Just last night, I informed Laura how important music is to our lives. It went along these lines: “We could be sitting here in complete silence right now. That would be quite depressing. Isn’t it funny how music fills the room and makes life so much better?” She agreed and we continued to listen to whatever I had currently playing on my Droid RAZR MAXX. I’ve now got over 1,000 songs loaded in my Amazon Cloud Player. It was suggested that I play all songs on shuffle, as opposed to listening album by album. I agreed to the suggestion and it’s really awoken something in the music arena. No longer are the days of music boredom or playing out songs. Now it’s surprise after surprise, expressing thoughts like, “Wow, I never even thought to listen to these guys. I’ve had their album forever and thought I didn’t like them.” Here’s some advice: Play music on shuffle. It’s a great idea.
But if you’ve been reading my blog, I’m sure you’ve seen my rants about music sounding horrible as of late. I couldn’t put my finger on it at the time. I wrote posts like:
So, as you can see, I’ve been trying to solve this horrible sounding music dilemma for some time. I first thought the source was the laptop, then my phone, then the speakers. After some troubleshooting and listening through my new Sony headphones, I discovered that the music coming from my phone sounded spectacularly wonderful. The sound from the laptop is a total loss. I’m not even going to try messing with that anymore. Music from laptops is horrible.
I thought to myself that if the music coming from my phone sounded so good when I listened to it through my headphones, the issue must be the speakers. If you recall, I had the output wired up through an old Pioneer receiver that was built before the age of MP3 music. Unfortunately, if one attempts to run compressed music through an older receiver, such as the one I was running it through, the sound would suffer. So it wasn’t the speakers as much as it was the receiver/speaker setup. And the only real computer speakers I had were some overpriced Bose I purchased a few years ago. They’re very hollow sounding and don’t sound much better than any cheaper brand.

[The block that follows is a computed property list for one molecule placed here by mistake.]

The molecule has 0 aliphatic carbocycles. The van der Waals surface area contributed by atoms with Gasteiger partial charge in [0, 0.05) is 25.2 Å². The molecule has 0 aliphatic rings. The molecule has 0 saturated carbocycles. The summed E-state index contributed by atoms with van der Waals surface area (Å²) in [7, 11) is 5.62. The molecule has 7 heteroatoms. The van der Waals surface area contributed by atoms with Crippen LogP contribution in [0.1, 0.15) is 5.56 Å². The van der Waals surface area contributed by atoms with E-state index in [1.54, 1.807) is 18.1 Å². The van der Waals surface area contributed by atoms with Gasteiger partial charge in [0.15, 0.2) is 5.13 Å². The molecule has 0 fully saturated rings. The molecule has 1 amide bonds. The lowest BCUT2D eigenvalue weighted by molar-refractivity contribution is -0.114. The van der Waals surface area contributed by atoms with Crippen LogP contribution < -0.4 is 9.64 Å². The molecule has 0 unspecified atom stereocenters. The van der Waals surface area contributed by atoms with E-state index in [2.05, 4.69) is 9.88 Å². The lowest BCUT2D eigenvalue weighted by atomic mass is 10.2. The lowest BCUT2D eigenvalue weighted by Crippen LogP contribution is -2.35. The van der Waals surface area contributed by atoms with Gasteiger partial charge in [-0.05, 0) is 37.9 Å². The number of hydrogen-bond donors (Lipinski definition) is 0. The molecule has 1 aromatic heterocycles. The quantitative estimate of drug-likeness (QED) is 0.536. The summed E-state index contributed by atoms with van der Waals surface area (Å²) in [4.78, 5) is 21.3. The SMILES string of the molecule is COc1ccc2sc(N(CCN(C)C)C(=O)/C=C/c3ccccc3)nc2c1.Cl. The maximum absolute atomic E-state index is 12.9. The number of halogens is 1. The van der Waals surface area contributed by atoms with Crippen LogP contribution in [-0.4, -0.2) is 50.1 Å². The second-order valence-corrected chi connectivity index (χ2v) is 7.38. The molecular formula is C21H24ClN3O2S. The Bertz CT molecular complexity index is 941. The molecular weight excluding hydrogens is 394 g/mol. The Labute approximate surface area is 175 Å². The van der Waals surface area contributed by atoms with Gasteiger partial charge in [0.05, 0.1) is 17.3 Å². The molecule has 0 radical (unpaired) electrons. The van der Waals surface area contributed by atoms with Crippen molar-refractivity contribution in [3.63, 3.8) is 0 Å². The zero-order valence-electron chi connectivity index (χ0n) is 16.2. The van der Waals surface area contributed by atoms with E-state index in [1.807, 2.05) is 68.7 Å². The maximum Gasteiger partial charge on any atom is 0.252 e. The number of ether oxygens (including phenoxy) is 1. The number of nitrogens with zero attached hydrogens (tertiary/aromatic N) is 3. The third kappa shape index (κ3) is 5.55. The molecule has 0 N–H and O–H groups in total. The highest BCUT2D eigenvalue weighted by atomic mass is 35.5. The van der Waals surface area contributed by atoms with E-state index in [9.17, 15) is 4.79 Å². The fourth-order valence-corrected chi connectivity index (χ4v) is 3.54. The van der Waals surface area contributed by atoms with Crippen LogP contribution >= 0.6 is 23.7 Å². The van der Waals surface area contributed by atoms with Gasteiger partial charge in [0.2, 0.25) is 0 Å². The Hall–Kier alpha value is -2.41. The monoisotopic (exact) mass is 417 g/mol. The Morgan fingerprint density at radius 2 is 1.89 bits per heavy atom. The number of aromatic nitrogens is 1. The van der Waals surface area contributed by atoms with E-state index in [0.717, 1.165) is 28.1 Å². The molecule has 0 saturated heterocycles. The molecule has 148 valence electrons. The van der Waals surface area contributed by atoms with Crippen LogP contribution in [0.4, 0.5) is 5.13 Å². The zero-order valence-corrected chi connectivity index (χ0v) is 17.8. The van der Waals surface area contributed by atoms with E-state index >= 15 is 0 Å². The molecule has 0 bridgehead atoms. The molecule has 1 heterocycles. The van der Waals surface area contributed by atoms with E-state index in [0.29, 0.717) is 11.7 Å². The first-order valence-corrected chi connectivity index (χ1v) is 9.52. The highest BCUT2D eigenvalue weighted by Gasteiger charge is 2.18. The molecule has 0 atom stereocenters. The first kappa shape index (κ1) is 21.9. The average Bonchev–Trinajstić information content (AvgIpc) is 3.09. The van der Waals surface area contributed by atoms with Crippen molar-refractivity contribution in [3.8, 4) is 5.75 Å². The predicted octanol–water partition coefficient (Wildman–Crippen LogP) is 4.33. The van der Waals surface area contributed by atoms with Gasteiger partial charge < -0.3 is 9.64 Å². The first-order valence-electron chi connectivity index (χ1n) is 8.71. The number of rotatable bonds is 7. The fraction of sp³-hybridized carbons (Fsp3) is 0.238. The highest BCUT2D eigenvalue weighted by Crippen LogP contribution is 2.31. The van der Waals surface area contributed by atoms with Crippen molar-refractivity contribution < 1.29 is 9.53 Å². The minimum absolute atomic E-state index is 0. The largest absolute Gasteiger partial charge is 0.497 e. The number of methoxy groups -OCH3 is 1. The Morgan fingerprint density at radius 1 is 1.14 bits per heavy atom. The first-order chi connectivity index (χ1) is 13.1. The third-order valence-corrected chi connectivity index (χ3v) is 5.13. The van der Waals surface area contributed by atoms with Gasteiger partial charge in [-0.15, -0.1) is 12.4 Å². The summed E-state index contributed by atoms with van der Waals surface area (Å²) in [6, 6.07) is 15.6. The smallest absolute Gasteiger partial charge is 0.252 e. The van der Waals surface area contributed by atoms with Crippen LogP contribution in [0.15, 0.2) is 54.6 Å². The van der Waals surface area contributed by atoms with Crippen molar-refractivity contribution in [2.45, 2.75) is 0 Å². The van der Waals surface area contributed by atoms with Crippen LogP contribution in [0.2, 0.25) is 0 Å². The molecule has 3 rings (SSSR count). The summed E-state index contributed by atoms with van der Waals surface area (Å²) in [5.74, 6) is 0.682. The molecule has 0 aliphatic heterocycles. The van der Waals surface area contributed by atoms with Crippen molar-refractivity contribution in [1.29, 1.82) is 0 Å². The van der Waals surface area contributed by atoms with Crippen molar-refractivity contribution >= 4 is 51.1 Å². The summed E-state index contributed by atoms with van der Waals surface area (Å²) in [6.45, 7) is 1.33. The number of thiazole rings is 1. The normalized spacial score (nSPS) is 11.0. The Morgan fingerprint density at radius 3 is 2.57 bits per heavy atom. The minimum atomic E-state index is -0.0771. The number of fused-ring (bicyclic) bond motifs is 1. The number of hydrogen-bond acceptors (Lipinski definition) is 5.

What to do? First, I unhooked the entire receiver/speaker setup and put the equipment on the floor. Since we’re in this digital age, I knew I wouldn’t be going back to them. And I actually already gave the stuff to a friend. What he’ll do with it, I don’t know. Next, I began an extensive online search for some computer speakers that came with a sub-woofer and a built in amplifier. This is what people refer to as a “2.1” setup. If I could get some crisp sounding, modern speakers, that were built in the age of the IPOD and DROID, I’d be happy.
I somehow ended up on the Klipsch website looking at their ProMedia 2.1 Computer Speakers. I thought I hit the nail on the head. Everywhere I turned, the reviews seemed to be very positive regarding any line of what this company offered. I was sold and I made the purchase.
A few days later, I received the computer speakers. I’ll make a long story short here when I tell you that I’m not complaining about lousy sounding music anymore. Now what I hear when I attach my smart phone is crisp, clear audio. Audio the way it was intended to sound.
I took a few pictures of the speakers this afternoon. When I was searching through the options, I couldn’t find any real good shots of what I wanted to see, so I decided to take some for someone who may be in the same position I was in before I bought these.
If you’re in the market and would like to see something specific, please let me know via comment below and I’d be happy to take some more photos for you.